2011-04-02

Hitting “Stryde” in your early career, part 4

Drake Editorial Team

A 5-Part Series on ‘Managing the Boss’

 

Part 4: Be Transparent About Your Ambitions (Shortcut # 46)

Excerpt from Hitting Stryde: An Early Career Survival Guide by Daneal Charney and David James Singh Want to read the other parts first?

This helps your boss look for opportunities to give you new experiences while you are doing the same. Never think it is your boss’s job to manage your career. In fact, remember that no one cares more about your career than you. Don’t wait for opportunities; go make them. Talk to your boss, or other senior people in the organization, about your career development path. Get to know their assistants and leverage them to get some face time. We guarantee that if you ask for just 20 minutes of even the busiest person’s schedule they’ll give you 30, if you frame it as a request for their guidance on your career. Set time to review your long- and short-term goals, aspirations and motivations. Once a date is set, confirm you are on the boss’s calendar. After the meeting, follow-up on any recommended actions and send the person a thank-you note. Want more career shortcuts, get them here.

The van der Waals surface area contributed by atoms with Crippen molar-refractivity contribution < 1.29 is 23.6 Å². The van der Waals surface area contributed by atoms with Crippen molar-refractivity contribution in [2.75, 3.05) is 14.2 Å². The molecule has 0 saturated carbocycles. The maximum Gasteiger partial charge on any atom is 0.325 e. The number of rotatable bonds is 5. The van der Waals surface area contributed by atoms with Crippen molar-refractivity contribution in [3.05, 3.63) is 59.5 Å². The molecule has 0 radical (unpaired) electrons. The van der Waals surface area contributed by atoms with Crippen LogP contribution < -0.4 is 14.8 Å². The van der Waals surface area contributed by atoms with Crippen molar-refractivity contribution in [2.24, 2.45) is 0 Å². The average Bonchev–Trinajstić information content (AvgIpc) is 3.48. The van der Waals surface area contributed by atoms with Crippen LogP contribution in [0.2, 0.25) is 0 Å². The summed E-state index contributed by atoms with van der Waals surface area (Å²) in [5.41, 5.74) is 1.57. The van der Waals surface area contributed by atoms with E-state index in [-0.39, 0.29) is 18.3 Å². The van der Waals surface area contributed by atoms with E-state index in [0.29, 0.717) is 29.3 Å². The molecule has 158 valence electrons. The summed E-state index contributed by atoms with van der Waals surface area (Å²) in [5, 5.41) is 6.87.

For Part 5 of the “Managing the Boss” series, check back here in a few days!  Or, click here to subscribe so you’ll be sure not to miss it!

2013-06-18

How do you build (or rebuild) trust at work?

Drake Editorial Team

How easy would it be to sort out difficulties at work if you didn't trust your colleagues to respond well? How motivating would it be if once you raised a concern with your manager, nothing was done about it?

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2014-04-14

Success depends on your team: tap the potential

Drake Editorial Team

The lesson for leaders who evaluate people--that is, every leader--is to adopt a "glass half full" versus a "glass half empty" attitude...

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2011-04-04

Common resume blunders

Drake Editorial Team

One of the most prevalent resume blunders is to turn your resume into a dull list of job duties and responsibilities. Many people even use company job descriptions as guides to developing their resumes.

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